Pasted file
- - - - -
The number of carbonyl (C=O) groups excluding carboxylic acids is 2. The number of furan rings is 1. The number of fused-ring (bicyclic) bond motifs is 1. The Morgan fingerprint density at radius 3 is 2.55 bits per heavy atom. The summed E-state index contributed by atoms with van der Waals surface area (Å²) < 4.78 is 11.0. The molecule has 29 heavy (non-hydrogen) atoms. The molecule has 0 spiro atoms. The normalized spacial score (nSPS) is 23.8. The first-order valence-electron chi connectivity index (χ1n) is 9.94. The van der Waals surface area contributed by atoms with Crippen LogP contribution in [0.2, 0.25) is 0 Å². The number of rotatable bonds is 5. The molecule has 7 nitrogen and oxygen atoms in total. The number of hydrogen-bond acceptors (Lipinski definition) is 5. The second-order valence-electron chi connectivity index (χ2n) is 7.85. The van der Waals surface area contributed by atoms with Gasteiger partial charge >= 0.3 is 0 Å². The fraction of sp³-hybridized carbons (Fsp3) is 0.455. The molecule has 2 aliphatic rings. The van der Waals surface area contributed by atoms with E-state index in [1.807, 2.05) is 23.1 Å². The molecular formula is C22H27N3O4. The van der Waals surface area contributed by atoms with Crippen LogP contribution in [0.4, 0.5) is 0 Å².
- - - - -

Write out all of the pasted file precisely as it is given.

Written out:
The number of carbonyl (C=O) groups excluding carboxylic acids is 2. The number of furan rings is 1. The number of fused-ring (bicyclic) bond motifs is 1. The Morgan fingerprint density at radius 3 is 2.55 bits per heavy atom. The summed E-state index contributed by atoms with van der Waals surface area (Å²) < 4.78 is 11.0. The molecule has 29 heavy (non-hydrogen) atoms. The molecule has 0 spiro atoms. The normalized spacial score (nSPS) is 23.8. The first-order valence-electron chi connectivity index (χ1n) is 9.94. The van der Waals surface area contributed by atoms with Crippen LogP contribution in [0.2, 0.25) is 0 Å². The number of rotatable bonds is 5. The molecule has 7 nitrogen and oxygen atoms in total. The number of hydrogen-bond acceptors (Lipinski definition) is 5. The second-order valence-electron chi connectivity index (χ2n) is 7.85. The van der Waals surface area contributed by atoms with Gasteiger partial charge >= 0.3 is 0 Å². The fraction of sp³-hybridized carbons (Fsp3) is 0.455. The molecule has 2 aliphatic rings. The van der Waals surface area contributed by atoms with E-state index in [1.807, 2.05) is 23.1 Å². The molecular formula is C22H27N3O4. The van der Waals surface area contributed by atoms with Crippen LogP contribution in [0.4, 0.5) is 0 Å².